So, as you might suspect, those mofos had written the lease to within an inch of its life, and basically it allowed them to do whatever they damned please in terms of pets. Even though we technically live in a building where pets are allowed, that is considered a “privilege” which can be revoked at any time, at their discretion.
This being the case, we did not stand the ghost of a chance of keeping Django. After much soul-searching, heartache, sleepless nights, and angst-filled consultations with our vet, Dr. Wake (who btw, along with Tom and Spoon was one of the heroes of this drama, and went above and beyond, going out of his way to lobby the university to allow us to keep both dogs), we decided to give up Django, but do all in our power to keep Hildy. This was wrenching for me, and to this day Django literally haunts my guilty dreams. But we came to the conclusion that it was the least bad thing to do.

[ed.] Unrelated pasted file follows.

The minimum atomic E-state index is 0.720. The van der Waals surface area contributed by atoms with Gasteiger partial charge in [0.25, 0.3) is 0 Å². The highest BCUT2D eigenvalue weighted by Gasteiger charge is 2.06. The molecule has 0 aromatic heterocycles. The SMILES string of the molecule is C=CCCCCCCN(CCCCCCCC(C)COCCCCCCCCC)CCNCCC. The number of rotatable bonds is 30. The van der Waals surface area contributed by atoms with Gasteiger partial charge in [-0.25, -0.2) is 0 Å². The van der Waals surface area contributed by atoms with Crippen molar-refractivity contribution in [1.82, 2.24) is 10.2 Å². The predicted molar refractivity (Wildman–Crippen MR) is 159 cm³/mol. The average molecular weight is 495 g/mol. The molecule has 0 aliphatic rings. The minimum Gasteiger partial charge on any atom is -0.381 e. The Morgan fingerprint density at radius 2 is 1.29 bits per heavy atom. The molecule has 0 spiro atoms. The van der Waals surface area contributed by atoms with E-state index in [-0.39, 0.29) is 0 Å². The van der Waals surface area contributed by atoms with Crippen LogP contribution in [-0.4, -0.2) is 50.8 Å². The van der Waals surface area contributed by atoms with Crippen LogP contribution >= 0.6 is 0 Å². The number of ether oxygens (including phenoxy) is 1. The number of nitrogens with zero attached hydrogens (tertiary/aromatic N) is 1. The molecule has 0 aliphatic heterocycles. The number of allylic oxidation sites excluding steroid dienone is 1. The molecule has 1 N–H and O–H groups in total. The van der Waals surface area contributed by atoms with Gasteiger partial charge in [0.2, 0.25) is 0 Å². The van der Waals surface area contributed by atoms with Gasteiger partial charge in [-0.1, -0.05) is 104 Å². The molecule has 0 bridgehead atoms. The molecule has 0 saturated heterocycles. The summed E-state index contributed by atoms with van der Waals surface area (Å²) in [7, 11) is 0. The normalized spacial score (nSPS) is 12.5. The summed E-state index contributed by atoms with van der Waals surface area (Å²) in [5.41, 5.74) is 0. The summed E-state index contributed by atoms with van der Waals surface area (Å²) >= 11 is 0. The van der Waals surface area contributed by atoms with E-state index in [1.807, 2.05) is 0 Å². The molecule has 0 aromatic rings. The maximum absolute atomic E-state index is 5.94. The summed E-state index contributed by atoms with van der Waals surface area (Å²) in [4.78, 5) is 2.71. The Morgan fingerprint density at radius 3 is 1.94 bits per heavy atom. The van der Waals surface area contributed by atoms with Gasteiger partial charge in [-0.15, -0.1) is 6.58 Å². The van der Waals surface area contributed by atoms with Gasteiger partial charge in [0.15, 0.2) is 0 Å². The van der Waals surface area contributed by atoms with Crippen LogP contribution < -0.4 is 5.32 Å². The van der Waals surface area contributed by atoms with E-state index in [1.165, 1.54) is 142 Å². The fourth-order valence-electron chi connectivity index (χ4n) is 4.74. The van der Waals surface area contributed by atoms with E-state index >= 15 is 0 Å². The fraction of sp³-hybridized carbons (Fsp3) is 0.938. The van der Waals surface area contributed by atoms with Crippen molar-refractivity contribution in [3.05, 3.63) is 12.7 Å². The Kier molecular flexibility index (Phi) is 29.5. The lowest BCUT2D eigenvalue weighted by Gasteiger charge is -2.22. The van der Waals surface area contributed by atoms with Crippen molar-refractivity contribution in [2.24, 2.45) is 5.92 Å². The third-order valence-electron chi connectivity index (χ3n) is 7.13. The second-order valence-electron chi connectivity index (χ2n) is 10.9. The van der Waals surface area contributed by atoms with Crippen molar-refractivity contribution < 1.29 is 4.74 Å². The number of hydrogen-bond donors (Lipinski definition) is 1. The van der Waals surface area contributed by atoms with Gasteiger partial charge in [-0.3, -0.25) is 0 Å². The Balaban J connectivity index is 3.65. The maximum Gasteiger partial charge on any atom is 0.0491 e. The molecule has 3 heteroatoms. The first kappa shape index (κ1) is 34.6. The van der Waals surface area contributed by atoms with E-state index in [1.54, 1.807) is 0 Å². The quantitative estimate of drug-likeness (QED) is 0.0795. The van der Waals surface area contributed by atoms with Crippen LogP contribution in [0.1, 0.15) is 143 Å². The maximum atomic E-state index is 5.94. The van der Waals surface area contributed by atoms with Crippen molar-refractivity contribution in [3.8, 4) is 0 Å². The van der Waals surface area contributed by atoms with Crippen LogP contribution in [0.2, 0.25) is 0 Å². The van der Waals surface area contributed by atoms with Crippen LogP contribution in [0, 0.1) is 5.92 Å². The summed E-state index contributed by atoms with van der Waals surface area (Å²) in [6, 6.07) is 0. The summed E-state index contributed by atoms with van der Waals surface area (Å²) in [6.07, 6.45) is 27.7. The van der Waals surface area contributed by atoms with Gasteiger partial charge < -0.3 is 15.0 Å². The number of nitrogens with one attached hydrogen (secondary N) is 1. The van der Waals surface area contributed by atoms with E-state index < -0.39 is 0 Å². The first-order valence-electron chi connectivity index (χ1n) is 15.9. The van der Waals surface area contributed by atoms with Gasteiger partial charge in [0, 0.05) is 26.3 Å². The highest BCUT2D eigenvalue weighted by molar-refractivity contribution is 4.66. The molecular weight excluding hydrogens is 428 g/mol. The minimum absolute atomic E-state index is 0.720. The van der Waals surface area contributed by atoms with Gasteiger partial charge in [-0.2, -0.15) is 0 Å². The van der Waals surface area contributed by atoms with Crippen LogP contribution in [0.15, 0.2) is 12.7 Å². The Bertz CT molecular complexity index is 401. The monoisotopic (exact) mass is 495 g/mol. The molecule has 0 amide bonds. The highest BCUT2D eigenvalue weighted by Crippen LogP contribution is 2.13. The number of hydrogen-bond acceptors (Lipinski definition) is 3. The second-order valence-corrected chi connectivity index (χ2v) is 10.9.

And, as a result of Tom’s agreeing to take on the case, and Spoon’s hard work and mad skillz as a negotiator, that, in the end, was what we were allowed to do. Furthermore, we got an extension of sorts for Django — we were able to keep him until we found a place for him in a no-kill shelter, which we eventually did.
I don’t know what in the world we would have done otherwise. Moving would have been unaffordably expensive and a huge hassle, and Mr. G Spot in particular was opposed to it. Placing a dog in a no-kill shelter is a difficult and time-consuming process; there are always far more animals needing placement than there are slots, especially when the economy starts to tank. The prospect of having to take Hildy and Django to the city pound to be euthanized horrified us, but it was a real possibility. It’s no exaggeration to say that Tom and Spoon may have saved both their lives.
And btw, there’s no way I could have negotiated this outcome myself. I refrained completely from communicating with the landlord about this manner, because I was so emotional about it, and I was afraid that if I tried to discuss it I’d be too tearful, or too angry. Or both.